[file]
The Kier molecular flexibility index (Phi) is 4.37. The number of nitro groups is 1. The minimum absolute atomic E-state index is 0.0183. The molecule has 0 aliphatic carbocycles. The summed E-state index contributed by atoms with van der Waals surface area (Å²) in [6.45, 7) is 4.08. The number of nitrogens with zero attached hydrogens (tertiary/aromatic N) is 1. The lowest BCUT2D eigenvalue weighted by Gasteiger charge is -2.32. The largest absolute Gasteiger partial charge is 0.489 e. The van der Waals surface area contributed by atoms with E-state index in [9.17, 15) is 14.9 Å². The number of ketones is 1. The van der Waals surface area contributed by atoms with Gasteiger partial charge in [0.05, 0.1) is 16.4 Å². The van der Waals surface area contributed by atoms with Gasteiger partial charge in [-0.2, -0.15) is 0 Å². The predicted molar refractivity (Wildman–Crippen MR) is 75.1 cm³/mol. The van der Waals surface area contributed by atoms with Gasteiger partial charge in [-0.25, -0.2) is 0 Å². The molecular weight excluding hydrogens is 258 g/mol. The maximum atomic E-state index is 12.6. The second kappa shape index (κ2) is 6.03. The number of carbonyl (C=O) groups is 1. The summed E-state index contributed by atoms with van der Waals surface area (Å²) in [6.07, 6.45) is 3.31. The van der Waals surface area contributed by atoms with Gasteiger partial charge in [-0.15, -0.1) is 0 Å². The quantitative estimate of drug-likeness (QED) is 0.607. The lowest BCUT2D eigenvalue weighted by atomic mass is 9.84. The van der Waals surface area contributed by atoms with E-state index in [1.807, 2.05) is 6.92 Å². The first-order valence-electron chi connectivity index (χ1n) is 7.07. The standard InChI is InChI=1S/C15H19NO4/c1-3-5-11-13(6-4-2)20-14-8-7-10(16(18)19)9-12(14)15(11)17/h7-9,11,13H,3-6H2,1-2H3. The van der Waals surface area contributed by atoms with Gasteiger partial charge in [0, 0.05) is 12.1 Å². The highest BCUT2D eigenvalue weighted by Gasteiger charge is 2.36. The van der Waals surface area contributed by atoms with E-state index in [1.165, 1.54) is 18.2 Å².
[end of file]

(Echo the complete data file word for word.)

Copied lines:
The Kier molecular flexibility index (Phi) is 4.37. The number of nitro groups is 1. The minimum absolute atomic E-state index is 0.0183. The molecule has 0 aliphatic carbocycles. The summed E-state index contributed by atoms with van der Waals surface area (Å²) in [6.45, 7) is 4.08. The number of nitrogens with zero attached hydrogens (tertiary/aromatic N) is 1. The lowest BCUT2D eigenvalue weighted by Gasteiger charge is -2.32. The largest absolute Gasteiger partial charge is 0.489 e. The van der Waals surface area contributed by atoms with E-state index in [9.17, 15) is 14.9 Å². The number of ketones is 1. The van der Waals surface area contributed by atoms with Gasteiger partial charge in [0.05, 0.1) is 16.4 Å². The van der Waals surface area contributed by atoms with Gasteiger partial charge in [-0.2, -0.15) is 0 Å². The predicted molar refractivity (Wildman–Crippen MR) is 75.1 cm³/mol. The van der Waals surface area contributed by atoms with Gasteiger partial charge in [-0.25, -0.2) is 0 Å². The molecular weight excluding hydrogens is 258 g/mol. The maximum atomic E-state index is 12.6. The second kappa shape index (κ2) is 6.03. The number of carbonyl (C=O) groups is 1. The summed E-state index contributed by atoms with van der Waals surface area (Å²) in [6.07, 6.45) is 3.31. The van der Waals surface area contributed by atoms with Gasteiger partial charge in [-0.15, -0.1) is 0 Å². The quantitative estimate of drug-likeness (QED) is 0.607. The lowest BCUT2D eigenvalue weighted by atomic mass is 9.84. The van der Waals surface area contributed by atoms with E-state index in [1.807, 2.05) is 6.92 Å². The first-order valence-electron chi connectivity index (χ1n) is 7.07. The standard InChI is InChI=1S/C15H19NO4/c1-3-5-11-13(6-4-2)20-14-8-7-10(16(18)19)9-12(14)15(11)17/h7-9,11,13H,3-6H2,1-2H3. The van der Waals surface area contributed by atoms with Gasteiger partial charge in [0, 0.05) is 12.1 Å². The highest BCUT2D eigenvalue weighted by Gasteiger charge is 2.36. The van der Waals surface area contributed by atoms with E-state index in [1.165, 1.54) is 18.2 Å².